In terrifying, bee-related news, a winged nemesis of humanity swooped down to wreak havoc at the U.S. Open on Monday afternoon.
The bee’s reign of terror began in the second set when it zipped in to interrupt a Date-Krumm serve. Wisely, the 43-year-old pro immediately went into a self-preserving waltz with the flying scourge.
Her face was brave. Her fear was real.
Unable to shake the bee, Date-Krumm valiantly served up several balls with the pest whipping around her face.
ESPN’s Pam Shriver couldn’t believe the pro managed to soldier through the serves.
“I don’t know how [Date-Krumm] served the last point,” Shriver said during the broadcast.
“I don’t know why she’s not taking a swing,” added former pro and current ESPN analyst Mary Joe Fernandez.
Three ball people (ball persons?) attempted to corral the insect before it disappeared into thin air.
The match resumed for a short while before the bee returned for two more interruptions.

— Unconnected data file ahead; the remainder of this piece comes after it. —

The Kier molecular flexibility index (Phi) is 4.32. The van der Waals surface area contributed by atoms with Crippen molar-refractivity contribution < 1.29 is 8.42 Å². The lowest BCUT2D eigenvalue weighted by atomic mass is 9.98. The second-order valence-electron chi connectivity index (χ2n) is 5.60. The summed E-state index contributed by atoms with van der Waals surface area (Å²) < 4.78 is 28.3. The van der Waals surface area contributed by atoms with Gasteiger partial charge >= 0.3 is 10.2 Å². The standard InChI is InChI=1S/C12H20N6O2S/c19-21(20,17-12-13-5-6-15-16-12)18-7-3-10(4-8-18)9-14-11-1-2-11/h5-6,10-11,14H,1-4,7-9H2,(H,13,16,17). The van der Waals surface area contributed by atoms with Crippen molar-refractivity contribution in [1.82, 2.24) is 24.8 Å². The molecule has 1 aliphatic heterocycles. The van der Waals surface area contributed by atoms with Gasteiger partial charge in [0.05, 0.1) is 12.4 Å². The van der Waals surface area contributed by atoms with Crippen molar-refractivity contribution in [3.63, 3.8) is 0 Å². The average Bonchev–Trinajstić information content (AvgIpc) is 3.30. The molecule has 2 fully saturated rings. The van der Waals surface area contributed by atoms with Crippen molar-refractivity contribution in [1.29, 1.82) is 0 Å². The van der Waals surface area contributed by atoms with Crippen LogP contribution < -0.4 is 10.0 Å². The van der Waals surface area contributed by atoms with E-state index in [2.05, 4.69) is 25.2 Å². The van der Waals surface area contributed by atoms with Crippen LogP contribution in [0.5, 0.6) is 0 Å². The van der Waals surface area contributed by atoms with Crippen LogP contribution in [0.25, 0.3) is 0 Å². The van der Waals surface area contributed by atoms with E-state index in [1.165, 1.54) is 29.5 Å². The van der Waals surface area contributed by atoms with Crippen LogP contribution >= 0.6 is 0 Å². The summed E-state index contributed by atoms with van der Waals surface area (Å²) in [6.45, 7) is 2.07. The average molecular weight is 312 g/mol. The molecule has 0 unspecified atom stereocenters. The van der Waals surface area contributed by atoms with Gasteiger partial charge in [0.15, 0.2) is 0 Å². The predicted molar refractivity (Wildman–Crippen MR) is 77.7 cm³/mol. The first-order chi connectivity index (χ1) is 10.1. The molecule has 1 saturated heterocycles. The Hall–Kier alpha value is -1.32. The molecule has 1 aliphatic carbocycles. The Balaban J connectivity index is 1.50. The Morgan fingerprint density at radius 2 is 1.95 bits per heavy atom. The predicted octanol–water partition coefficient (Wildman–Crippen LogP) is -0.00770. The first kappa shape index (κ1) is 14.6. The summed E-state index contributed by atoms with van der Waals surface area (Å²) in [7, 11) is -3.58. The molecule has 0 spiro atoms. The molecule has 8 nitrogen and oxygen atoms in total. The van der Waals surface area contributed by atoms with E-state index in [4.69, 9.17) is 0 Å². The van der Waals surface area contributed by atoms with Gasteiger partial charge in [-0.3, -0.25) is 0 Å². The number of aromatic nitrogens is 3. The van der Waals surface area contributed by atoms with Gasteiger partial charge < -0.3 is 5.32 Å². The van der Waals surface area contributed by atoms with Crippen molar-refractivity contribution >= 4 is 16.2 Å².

Clearly, this insect was some kind of shadow agent—a Black Ops assassin on a kamikaze mission from the Hive Mind with clear instructions to sacrifice itself for the colony.
Williams stood up to the menace, using her racket to bat the bee into a ball boy’s towel, where it met its demise.
Williams went on to win the match in three sets. Afterward, Shriver asked the winner who was tougher competition: the bee or opponent?
“The bee was a challenge, but easily the answer is Kimiko,” Williams said.
Don’t tread on us, bees. We know what you’re up to. You’re highly organized food-chain climbers with plans to wipe out humanity and create super hives in our thriving metropolises.
Picking off our best and brightest one by one? Not happening. Just be glad Serena Williams wasn’t on the court. She would’ve picked this pollen sucker off with a cross-court fastball immediately.
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